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RE: Wood-Framed Shearwall Compression Chords

• To: <seaint(--nospam--at)seaint.org>
• Subject: RE: Wood-Framed Shearwall Compression Chords
• Date: Tue, 13 Aug 2002 11:47:44 -0700

```Dave,

wall. In the tension side, the weight is the resisting moment to
overturning and thus reduces the tension force ... but on the
compression side, the calculation is typically lumping this forces as an
additive force to the overturning. The intermediate studs obviously have
some capacity and take load ... however, the overturning component of
the downward compression is distributed based on the distance to the
neutral axis (or pivot point) of the wall - you could do an analysis
based on this method, but it's probably not worth the effort - there are
too many assumptions in shearwall design to begin with to try to get so
exact.

The other thing to remember with the compression design of the end post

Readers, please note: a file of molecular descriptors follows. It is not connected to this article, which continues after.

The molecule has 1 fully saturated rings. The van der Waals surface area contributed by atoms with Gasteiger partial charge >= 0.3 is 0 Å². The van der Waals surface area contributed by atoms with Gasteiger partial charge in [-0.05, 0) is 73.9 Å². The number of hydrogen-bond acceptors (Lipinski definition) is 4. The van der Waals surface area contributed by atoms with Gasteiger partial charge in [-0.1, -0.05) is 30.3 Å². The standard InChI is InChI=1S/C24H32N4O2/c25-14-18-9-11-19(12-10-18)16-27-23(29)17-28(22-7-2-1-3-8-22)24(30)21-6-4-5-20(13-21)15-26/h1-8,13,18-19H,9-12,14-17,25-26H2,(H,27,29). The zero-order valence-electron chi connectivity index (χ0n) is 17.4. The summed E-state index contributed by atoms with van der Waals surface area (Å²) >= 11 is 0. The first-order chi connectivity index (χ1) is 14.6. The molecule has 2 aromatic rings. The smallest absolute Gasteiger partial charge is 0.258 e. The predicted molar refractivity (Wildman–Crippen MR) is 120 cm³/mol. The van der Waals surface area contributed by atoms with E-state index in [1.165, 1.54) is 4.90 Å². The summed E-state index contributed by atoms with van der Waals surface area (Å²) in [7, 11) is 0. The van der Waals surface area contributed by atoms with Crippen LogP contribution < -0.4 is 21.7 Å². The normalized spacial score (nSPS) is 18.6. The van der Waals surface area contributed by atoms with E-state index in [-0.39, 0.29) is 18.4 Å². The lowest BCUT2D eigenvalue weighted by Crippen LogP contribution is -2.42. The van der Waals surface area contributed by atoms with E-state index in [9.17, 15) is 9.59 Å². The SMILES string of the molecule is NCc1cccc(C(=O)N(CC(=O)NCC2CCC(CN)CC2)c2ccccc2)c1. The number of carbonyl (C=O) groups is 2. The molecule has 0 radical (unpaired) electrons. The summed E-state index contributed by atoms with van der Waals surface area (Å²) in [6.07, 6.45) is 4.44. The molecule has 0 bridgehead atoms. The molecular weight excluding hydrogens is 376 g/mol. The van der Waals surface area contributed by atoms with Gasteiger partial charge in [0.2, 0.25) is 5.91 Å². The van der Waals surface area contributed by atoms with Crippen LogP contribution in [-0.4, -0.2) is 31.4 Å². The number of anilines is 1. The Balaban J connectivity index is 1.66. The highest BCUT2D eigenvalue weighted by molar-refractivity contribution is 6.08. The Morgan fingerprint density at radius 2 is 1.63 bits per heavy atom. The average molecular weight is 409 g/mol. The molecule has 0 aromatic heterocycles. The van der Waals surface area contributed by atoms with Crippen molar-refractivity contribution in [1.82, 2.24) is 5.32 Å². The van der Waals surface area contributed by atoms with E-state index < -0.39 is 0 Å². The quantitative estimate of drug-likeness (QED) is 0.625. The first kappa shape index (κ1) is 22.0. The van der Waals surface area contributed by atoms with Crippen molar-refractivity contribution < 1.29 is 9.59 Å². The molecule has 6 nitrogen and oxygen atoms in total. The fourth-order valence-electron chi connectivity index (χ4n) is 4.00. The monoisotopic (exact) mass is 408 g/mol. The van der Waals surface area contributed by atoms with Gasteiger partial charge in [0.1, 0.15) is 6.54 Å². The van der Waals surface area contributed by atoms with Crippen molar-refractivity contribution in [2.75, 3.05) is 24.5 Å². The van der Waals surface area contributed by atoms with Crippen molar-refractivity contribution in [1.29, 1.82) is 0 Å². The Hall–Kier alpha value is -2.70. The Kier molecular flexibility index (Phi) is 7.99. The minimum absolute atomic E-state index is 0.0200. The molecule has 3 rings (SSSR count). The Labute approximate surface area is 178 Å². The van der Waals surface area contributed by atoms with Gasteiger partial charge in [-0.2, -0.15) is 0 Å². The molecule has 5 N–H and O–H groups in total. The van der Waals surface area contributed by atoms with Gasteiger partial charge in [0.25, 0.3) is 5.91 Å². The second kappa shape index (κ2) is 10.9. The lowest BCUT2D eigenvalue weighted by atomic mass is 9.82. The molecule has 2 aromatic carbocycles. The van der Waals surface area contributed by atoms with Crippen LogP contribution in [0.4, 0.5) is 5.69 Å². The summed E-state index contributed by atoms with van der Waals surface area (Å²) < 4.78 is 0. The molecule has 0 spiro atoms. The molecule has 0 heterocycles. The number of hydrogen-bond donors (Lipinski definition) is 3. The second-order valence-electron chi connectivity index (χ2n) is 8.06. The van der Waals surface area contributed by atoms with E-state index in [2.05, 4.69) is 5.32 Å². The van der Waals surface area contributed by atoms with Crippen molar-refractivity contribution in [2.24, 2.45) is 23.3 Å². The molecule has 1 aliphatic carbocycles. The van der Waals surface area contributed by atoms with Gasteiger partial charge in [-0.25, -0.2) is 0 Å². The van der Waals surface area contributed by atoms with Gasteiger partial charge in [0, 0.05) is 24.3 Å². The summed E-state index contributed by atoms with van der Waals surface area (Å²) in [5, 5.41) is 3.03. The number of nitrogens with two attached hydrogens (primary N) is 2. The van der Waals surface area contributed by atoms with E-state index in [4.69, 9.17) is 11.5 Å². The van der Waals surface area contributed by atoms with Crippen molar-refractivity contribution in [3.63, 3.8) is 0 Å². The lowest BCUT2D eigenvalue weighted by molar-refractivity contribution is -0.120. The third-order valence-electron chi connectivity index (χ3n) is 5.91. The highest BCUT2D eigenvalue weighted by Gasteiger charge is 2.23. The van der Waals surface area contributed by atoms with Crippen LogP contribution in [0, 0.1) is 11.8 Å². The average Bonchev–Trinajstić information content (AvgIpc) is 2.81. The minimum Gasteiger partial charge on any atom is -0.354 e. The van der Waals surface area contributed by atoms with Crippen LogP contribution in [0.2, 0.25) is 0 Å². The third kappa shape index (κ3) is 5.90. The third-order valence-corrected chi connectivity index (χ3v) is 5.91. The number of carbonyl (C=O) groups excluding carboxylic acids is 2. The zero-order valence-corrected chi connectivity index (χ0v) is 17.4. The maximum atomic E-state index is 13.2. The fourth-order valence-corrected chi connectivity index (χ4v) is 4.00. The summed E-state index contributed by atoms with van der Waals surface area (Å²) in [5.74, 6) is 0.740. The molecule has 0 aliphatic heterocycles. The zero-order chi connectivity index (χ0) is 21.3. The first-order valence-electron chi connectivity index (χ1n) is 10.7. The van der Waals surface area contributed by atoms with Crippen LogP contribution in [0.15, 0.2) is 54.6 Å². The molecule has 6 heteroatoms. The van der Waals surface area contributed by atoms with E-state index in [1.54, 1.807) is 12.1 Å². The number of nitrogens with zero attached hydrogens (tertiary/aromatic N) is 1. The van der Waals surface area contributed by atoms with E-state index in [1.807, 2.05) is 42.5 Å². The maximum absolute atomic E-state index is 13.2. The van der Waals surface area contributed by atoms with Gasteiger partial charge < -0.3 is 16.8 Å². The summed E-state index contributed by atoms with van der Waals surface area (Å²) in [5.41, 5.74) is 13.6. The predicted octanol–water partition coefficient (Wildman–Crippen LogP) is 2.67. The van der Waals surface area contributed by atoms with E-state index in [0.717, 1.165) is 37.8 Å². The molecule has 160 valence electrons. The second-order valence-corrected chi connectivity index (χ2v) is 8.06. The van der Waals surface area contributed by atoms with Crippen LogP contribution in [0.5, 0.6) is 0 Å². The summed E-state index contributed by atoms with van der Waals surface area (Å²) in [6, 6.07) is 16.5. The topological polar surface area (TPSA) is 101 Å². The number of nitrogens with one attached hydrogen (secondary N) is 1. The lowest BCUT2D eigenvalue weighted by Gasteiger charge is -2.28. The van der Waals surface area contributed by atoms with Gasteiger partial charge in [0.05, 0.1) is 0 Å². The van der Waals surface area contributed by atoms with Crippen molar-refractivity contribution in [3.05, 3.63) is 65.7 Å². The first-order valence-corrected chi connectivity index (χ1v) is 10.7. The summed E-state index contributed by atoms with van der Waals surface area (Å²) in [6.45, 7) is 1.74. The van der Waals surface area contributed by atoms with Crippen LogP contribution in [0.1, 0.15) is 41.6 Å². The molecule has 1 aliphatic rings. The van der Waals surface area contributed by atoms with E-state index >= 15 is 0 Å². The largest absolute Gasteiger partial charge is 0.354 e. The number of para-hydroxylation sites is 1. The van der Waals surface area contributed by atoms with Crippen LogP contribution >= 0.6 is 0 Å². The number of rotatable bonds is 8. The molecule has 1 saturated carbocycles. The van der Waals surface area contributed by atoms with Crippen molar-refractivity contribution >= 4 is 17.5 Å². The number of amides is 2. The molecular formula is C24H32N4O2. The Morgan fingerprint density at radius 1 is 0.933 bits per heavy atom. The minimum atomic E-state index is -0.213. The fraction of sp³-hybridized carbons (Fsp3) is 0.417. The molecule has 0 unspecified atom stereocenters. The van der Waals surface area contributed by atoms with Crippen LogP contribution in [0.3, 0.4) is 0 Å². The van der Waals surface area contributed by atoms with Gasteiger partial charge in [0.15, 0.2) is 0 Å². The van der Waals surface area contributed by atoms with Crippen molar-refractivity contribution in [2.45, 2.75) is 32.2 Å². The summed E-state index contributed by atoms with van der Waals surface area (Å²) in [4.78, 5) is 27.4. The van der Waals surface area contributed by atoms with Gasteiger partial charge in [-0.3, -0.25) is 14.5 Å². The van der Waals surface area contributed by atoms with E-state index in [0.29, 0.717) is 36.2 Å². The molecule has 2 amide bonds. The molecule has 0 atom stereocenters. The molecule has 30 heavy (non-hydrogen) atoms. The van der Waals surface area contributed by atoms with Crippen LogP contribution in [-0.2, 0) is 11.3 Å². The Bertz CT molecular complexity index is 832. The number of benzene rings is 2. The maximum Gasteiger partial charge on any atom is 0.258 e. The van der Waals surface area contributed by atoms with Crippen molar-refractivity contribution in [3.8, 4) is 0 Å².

post.

-gerard

-----Original Message-----
Sent: Tuesday, August 13, 2002 11:13 AM
To: seaint(--nospam--at)seaint.org
Subject: Wood-Framed Shearwall Compression Chords

Hello all,

I've got a copy of Donald Breyer's 3rd edition (I know there's a later
edition) for wood design and he describes the free-body diagram used to
determine the tension and compression chords of a shearwall.  If we
ignore reductions in the dead loads that the wall carries, a straight
use of the typical free-body diagram would indicate that the weight of
compression chord that is additional to the couple from the overturning
moment.  The FBD assumes no support below the wall between the ends,
thus simplifying to a two-reaction system.  This compression force comes
quickly during the check on the holdown, but I've always wondered if
this approach is overly-conservative for wood-framed shearwalls.  I
figure that the amount of "rocking" and realistic bearing of the wall
under a seismic event is difficult to quantify, so it's better/easier to
follow the FBD, but it still seems conservative.

Thanks,
Lane Engineers, Inc.
Tulare, Ca

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